Green Moms & Hopenhagen

December 14th, 2009

Today a new Green Moms Carnival on Climate Change  goes up over at Big Green Purse.  Rather than head to Copenhagen as we had hoped, Diane MacEachern  is blogging about climate change from home.

Still, it’s remarkable that for a group of women who just over two years ago had nary a mention of Climate Change on our blogs, we’ve rocked the blogosphere and the Twitterati with our campaign to elect Diane as the Huffington Post’s climate change ambassador. Although Diane didn’t win, she ran an amazing race.  We nominated Diane after being approached by Huff Post’s PR team to help them get the word out about the contest, which had been up for two weeks but lacked many contestants.

Despite technical difficulties on the Huff Post’s side that delayed Diane’s entry from being posted until just 3 ½ days before the end of the contest, we helped her rock the vote. She finished in the top 5 contestants by popular vote. There’s no doubt in my mind that if Diane had benefited from a full three weeks of campaigning – instead of just 3 ½ days of campaigning – she would have won.  How? We enveloped her with love and support, and tweeted, blogged, and emailed our hearts out.   We helped her get so many endorsements from leading environmental groups and bloggers that the Huff Post literally cried Uncle, asking us to stop sending in the 42+ endorsements she eventually racked up because we were overwhelming them!  (Once, again, tech difficulties. Hey Huff Post, you need a new web platform before you run another contest!)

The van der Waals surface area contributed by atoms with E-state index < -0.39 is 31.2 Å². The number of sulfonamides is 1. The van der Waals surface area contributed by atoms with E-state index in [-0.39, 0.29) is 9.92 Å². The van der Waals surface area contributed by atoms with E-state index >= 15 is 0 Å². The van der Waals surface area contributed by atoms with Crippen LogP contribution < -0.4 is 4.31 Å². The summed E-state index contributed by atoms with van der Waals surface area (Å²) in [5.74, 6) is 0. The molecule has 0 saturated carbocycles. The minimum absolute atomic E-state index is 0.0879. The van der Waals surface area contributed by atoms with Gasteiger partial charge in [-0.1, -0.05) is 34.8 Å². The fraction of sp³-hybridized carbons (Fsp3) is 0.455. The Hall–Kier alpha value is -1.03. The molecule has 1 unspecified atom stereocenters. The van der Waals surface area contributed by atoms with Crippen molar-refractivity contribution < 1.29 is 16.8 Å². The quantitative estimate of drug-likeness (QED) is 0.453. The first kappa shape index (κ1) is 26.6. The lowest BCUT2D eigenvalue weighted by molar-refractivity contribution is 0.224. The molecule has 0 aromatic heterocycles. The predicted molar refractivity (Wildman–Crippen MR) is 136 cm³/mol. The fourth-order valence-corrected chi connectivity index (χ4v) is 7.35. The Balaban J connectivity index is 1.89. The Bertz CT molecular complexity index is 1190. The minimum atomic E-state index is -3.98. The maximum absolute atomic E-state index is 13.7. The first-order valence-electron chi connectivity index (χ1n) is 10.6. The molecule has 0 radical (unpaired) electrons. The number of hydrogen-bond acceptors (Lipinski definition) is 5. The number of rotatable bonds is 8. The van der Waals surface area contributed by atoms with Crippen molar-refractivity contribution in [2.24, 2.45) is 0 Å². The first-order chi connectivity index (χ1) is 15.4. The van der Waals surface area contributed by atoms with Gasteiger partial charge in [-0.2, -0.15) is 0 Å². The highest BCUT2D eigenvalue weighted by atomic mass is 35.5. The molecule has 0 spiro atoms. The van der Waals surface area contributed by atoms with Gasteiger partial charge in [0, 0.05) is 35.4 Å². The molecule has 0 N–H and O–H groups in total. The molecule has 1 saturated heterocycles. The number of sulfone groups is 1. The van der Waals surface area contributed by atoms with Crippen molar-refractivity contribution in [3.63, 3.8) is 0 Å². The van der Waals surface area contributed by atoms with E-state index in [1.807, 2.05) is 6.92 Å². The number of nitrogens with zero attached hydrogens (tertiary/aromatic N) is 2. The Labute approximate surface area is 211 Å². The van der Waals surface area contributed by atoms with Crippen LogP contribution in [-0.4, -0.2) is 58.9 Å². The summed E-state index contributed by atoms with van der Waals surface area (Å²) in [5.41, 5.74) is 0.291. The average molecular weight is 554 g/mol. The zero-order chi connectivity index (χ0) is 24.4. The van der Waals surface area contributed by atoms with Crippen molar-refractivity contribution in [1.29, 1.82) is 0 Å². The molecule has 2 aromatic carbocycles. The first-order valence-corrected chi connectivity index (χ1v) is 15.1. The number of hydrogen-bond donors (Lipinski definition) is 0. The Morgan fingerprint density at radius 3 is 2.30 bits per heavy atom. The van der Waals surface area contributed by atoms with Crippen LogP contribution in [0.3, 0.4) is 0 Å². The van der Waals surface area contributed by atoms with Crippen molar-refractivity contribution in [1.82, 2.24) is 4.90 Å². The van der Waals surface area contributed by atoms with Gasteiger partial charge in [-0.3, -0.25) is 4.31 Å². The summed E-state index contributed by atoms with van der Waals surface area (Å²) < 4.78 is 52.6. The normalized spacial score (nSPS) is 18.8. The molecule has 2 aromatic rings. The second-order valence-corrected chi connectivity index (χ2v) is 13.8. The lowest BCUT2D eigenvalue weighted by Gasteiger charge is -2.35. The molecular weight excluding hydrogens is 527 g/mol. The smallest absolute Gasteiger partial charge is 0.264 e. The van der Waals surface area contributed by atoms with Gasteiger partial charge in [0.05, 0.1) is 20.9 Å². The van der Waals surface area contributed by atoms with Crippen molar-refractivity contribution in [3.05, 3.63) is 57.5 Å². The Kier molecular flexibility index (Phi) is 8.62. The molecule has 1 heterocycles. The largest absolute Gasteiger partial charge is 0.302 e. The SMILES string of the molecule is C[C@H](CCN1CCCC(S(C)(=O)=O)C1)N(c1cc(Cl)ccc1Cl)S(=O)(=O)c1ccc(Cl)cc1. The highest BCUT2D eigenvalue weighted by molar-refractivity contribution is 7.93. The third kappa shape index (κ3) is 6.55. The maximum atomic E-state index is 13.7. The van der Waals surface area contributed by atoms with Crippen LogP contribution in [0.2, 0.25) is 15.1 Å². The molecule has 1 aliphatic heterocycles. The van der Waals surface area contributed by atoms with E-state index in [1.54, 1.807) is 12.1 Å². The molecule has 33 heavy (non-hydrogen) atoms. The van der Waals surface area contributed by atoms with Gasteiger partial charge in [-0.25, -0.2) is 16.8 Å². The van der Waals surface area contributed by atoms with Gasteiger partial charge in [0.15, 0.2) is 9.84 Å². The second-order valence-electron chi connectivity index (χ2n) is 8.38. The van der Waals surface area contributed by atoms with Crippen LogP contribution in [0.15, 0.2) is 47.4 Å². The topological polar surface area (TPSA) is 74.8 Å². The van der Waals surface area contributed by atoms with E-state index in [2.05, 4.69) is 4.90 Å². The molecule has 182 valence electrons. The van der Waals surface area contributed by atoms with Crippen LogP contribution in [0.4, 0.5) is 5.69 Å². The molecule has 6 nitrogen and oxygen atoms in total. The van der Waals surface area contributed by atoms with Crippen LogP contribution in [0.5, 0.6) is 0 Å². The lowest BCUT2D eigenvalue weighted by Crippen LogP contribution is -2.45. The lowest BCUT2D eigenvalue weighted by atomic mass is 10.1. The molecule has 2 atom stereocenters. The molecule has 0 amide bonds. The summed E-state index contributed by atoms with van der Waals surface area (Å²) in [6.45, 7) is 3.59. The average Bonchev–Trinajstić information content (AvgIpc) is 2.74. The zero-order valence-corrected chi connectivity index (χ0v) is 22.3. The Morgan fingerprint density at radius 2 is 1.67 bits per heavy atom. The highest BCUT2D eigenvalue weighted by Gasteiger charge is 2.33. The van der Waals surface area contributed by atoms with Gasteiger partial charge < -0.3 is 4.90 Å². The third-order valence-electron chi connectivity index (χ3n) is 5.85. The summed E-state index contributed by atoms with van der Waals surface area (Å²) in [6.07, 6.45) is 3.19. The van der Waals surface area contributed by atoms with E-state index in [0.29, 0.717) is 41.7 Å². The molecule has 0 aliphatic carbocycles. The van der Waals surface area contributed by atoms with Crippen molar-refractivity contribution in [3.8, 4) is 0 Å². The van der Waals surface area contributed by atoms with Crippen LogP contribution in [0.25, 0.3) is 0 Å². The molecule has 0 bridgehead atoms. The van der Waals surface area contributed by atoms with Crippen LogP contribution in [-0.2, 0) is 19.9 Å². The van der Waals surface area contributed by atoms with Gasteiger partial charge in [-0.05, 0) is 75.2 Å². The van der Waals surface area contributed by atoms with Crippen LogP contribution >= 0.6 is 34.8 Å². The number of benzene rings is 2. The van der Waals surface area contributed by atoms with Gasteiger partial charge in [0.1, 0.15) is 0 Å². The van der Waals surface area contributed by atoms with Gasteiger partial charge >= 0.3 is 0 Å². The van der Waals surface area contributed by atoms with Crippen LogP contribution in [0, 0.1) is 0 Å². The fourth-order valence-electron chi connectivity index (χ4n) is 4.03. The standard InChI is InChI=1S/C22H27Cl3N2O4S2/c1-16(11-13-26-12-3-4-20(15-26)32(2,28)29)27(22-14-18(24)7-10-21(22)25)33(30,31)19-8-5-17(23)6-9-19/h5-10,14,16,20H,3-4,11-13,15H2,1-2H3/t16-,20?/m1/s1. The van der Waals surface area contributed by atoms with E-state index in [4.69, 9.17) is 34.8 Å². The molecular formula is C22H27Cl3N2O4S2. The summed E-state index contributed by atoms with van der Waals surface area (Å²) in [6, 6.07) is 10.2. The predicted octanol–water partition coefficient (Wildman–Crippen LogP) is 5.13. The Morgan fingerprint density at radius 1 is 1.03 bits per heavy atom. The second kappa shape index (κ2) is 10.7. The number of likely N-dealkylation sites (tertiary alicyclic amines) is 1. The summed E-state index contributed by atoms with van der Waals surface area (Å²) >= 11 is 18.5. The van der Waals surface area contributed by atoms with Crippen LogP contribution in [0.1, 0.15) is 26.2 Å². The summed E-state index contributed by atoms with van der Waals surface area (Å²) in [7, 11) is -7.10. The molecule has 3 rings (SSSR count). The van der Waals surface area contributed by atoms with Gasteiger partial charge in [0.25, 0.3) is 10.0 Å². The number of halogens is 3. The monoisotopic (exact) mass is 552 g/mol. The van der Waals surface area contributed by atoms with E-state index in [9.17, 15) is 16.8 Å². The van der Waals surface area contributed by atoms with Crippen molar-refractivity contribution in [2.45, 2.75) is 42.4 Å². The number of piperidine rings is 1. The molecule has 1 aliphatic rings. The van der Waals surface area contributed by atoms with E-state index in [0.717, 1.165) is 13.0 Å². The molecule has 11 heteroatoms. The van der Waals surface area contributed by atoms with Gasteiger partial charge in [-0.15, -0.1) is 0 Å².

So while Diane’s not at the climate talks to carry the flag for @GreenMoms and the Green Moms Carnival, there are many women over there doing an incredible job. Have you heard Indian environmental activist Vandana Shiva speak? (There were only 21 views on this YouTube video last I checked, go listen – she’s eye opening and amazing, although not completely accurate. She got the premise behind the Cash for Clunkers program all wrong).

Vandana laid it on the line the other day,  pointing out that helping “climate refugees” – those that have been displaced from their homes due to flooding, drought, fire, or other climate-related devastation – is not an act of charity for the US to bestow. It’s justice. As the biggest contributor to the pollution that has caused climate change, we must act to help those now suffering the most.  As she put it, “It is time for the US to stop seeing itself as a donor and recognizing itself as a polluter, and a polluter who must pay.”

Which female voices are you listening to from COP15?

— Lynn